We're not dead yet

By Jessica Ice
December 25, 2021

Jessica Ice

It’s a classic scene from the movie, “Monty Python and the Holy Grail.” The town crier maneuvers his cart through a plague-infested town, calling, “Bring out your dead!”

A worthy knight brings to the cart a supposedly dead person, who objects, “I’m not dead yet!” The knight replies, “He will be soon, he’s very ill.” The person insists, “No, I’m feeling much better, I’d like to go for walk.” The town crier settles the argument by hitting the poor fellow over a head with a hammer and adding his body to the pile.

From national media coverage, you’d think that the President’s Build Back Better plan was dead, killed by Sen. Joe Manchin, D-W.Va., in a recent Fox News appearance.

In truth, the legislation is very much alive, but its fate hangs by a thread.

West Virginia’s struggling families desperately need the financial help the bill provides. It slashes child care costs, prescription drug costs, health insurance costs, home health care costs for seniors and people with disabilities, and more. It protects black lung benefits on which tens of thousands of retired coal miners depend, along with child tax credits that help everyday families pay for food, utilities and other basic necessities.

If there’s any state in the Union whose people need financial help, it’s West Virginia. According to a Census Bureau survey taken this October, West Virginia ranked 10th among the states in the percentage of adults reporting that it was very difficult to pay their usual household expenses. And for seniors, it’s particularly tough: 14% of West Virginians age 65 and older found it very difficult to pay their usual household expenses the week before the survey — a higher proportion than in any other state and nearly three times the national average (6%).

Build Back Better also helps West Virginians support their own families. Moms now turn down work, because child care costs more than they would earn on the job. That problem goes away with Build Back Better, which cuts those costs in half and guarantees free pre-K for all 3- and 4-year-olds. And the bill’s affordable home health package protects elders’ dignity while freeing their adult sons and daughters to get back to full-time work.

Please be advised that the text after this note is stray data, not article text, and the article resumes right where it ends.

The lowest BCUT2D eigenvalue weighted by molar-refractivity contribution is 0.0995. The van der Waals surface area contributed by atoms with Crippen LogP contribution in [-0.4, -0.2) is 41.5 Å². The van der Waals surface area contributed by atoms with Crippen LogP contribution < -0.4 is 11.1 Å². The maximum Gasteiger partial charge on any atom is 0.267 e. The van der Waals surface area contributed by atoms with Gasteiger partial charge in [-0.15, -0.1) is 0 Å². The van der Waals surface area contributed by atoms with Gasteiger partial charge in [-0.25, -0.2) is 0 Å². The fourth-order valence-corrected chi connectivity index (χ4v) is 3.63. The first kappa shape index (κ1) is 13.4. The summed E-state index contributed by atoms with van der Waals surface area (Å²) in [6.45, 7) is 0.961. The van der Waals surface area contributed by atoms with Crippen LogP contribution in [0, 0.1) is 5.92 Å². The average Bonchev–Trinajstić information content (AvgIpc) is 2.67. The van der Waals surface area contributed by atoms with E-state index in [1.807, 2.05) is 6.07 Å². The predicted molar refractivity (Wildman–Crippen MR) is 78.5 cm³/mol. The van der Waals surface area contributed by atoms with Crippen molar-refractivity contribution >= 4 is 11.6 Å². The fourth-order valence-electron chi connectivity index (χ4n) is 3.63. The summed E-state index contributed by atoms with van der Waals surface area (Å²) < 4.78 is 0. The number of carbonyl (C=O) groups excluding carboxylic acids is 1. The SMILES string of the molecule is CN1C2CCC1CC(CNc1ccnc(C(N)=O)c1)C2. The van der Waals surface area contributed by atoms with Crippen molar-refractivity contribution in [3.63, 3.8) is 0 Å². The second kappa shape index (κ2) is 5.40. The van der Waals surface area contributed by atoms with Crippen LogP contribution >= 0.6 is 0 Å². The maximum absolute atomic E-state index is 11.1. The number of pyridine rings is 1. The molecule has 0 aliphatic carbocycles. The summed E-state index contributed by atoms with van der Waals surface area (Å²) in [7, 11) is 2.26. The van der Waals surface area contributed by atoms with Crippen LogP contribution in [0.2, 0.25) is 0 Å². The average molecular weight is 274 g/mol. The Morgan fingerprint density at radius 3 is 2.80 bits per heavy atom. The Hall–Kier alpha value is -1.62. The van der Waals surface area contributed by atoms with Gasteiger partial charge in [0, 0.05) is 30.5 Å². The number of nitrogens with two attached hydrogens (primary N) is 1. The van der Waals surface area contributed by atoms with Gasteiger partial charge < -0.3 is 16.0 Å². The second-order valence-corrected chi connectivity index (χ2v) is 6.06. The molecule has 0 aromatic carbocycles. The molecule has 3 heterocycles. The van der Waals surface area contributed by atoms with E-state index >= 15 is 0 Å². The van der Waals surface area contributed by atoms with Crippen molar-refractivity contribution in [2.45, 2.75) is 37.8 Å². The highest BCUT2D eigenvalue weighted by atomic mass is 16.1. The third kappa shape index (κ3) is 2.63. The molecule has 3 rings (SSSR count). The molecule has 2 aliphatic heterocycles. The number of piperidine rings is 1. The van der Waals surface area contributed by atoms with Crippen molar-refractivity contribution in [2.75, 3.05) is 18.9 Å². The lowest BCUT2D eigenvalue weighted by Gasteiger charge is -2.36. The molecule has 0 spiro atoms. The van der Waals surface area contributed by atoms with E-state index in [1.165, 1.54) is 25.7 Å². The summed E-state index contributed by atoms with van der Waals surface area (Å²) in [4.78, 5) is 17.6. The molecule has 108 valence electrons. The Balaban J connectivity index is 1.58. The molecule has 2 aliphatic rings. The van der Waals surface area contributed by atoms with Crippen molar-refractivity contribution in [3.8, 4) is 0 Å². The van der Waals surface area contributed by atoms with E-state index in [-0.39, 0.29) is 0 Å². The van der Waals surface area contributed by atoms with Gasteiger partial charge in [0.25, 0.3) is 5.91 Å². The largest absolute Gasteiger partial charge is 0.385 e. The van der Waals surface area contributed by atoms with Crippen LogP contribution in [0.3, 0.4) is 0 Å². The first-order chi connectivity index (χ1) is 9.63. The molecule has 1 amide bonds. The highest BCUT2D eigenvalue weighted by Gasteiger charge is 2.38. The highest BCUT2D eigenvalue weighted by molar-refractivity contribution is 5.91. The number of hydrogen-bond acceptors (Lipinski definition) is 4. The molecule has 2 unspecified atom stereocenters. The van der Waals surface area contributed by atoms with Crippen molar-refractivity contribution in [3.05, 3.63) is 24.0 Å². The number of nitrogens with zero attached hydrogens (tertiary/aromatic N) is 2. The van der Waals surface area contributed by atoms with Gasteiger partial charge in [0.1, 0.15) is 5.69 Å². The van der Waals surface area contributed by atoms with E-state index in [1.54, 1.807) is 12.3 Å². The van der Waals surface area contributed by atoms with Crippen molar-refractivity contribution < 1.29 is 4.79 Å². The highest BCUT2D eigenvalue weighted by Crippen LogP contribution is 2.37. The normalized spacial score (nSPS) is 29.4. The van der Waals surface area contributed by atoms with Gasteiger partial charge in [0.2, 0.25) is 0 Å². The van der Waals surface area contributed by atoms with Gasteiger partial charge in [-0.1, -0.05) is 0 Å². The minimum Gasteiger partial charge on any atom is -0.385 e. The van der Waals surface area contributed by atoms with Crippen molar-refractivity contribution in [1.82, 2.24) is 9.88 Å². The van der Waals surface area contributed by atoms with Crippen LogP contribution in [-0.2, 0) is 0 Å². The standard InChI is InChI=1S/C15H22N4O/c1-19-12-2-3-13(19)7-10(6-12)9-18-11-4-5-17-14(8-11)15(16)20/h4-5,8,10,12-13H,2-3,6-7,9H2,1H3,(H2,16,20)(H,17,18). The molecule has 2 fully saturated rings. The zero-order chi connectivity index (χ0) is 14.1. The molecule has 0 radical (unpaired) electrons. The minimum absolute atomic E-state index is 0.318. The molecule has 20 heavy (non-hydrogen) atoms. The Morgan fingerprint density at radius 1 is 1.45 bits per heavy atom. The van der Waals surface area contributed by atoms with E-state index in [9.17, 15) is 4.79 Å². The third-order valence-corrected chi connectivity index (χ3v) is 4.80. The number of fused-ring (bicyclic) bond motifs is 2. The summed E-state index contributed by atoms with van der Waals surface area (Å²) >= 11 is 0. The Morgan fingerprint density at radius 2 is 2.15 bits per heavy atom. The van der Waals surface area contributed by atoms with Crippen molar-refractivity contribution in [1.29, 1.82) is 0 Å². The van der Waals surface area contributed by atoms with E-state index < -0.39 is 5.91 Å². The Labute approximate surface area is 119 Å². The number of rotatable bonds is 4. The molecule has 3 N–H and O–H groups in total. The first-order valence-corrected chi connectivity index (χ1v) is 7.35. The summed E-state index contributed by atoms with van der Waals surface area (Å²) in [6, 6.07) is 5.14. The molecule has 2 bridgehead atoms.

When it comes to jobs, West Virginia has special reasons to support this bill. It creates powerful tax incentives for manufacturers to build plants in coalfields, providing good-paying jobs to thousands of miners who lost work and now struggle to support their families. No wonder the United Mine Workers supports the bill.

Based on analysis by the non-partisan Economic Policy Institute, the current form of Build Back Better will create more than 12,000 West Virginia jobs. And Lord knows, we need those jobs. Fully 45% of West Virginia adults have left the workforce, neither employed nor looking for a job. That’s more than any other state.

Anyone who says the bill should be rejected because it might trigger explosive inflation is indulging in fantasy wilder than anything dared by Monty Python. According to the universally respected Wharton School economic forecast, Build Back Better would increase projected inflation next year from 3.1% to — wait for it — 3.2%. Even inflation hawks like former Treasury Secretary Larry Summers support Build Back Better, finding that because its “spending is offset by revenue increases and it includes measures such as child care that will increase the economy’s capacity, Build Back Better will have only a negligible impact on inflation.”

And according to no less than 17 Nobel-Prize-winning economists, because the bill “invests in long-term economic capacity and will enhance the ability of more Americans to participate productively in the economy, it will ease longer-term inflationary pressures.”

Our state’s economy is far from dead, but it’s also far from healthy. Too many of us pay more than we can afford for gas and groceries, and we desperately need the bill’s financial relief. Too few of us work to our capacity, we would benefit more than any other state from the economic jolt the bill would provide and the hope of sustainable employment in the coalfields.

We just need one thing to make this real: a senator who won’t bring the hammer down on the best hope for struggling West Virginia families that our state has seen in years.

Jessie Ice, PhD, is a native of Braxton County and currently splits her time between Charleston and Morgantown.


connect